Papon is arguably one of the most popular singers in India at the moment. Trained in Indian Classical, Borgeet and Folk music, his versatility earned him a chance to become a playback singer. In this interview, he talks about the Dhaka International Folk Fest, his musical journey and much more.
You're known in Bollywood for romantic and melodious songs. Yet you somehow keep experimenting with folk, why is that?
Folk is in my blood. My father used to say that one should never forget his roots, and I have always kept that in mind. There is no kind of music closer to the roots than folk music, and I find that to be true even now. I have done a lot of different genres, and still continue to do so, but can never find a better place to rest my soul than inside the realm of folk music.
How do you rate your career in playback singing?
I always say that my playback career happened by “accident” (laughs). This accident has been happening for quite a while. When it comes to playback, the songs are made to complement the cinema and I have to work according to that. A lot of songs have become very popular, so I often get the opportunity to sing more and more based on these songs. I will say that it helped me mould myself as a singer over and over again, and I am a lot more versatile than I would have been.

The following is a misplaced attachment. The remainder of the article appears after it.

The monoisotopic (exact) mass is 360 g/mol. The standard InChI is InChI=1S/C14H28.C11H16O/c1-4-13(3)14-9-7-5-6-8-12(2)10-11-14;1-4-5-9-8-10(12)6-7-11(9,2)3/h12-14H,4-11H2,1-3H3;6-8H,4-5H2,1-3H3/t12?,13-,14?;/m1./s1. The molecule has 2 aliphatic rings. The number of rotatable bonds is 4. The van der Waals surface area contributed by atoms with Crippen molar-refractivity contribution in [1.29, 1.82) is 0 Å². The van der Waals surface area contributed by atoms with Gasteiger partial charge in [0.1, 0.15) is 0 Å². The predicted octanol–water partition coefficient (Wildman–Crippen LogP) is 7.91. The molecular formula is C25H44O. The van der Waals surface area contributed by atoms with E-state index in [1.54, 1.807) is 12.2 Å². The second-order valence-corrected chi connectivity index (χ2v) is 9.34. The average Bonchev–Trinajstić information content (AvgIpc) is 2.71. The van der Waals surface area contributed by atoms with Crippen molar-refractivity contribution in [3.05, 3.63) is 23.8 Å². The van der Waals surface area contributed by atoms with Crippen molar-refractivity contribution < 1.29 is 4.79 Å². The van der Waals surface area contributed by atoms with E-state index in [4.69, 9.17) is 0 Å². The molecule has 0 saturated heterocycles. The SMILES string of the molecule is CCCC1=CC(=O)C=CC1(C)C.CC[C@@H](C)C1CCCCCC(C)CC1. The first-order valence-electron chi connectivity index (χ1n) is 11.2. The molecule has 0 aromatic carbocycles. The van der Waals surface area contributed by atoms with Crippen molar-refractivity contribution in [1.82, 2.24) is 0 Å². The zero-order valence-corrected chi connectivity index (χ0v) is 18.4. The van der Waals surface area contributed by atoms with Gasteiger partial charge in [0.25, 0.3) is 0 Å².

Tell us about the beginnings of your musical journey. Did you have to struggle a lot?
I did not have to struggle per se, as my father, Khagen Mahanta was one of the leading singers of Assam. Many have called him a 'devta' of music. My mother is also a devoted music lover, and all my friends are die-hard fans of music. I have become an artist by simply following my destiny. My father always guided me on how to become a proper artist, while I have trained relentlessly to do so. Albums, television programs and my songs in films have all contributed to whatever I am right now. However, I will say that there is a lot of struggle behind each and every creation of mine, the kind of struggle that is needed to give these creations a life. I keep on engaging in that struggle without expecting anything in return.
You have participated in the Dhaka International Folk Fest before. How do feel about this arrangement?
The truth is, there isn't any bigger folk concert than the Dhaka International Folk Fest. I feel proud to be a part of this arrangement. The variety of musicians I have the honor to share the stage with makes it a great experience whenever I come here. The sound of Baul and Murshidi are particular favorites of mine.
I heard that you are making an album consisting of only Ghazal songs. Why the sudden attraction towards the genre?
I have always loved ghazal. I have grown up listening to greats like Ghulam Ali Khan and Jagjit Singh. You can say that this album is a result of my inner hidden desires. What's the fault in trying something new? Besides, I'm not doing it for fame or money. I don't expect anything in return for the album either as I am doing this entirely for myself.
By Sadi Shahnewaz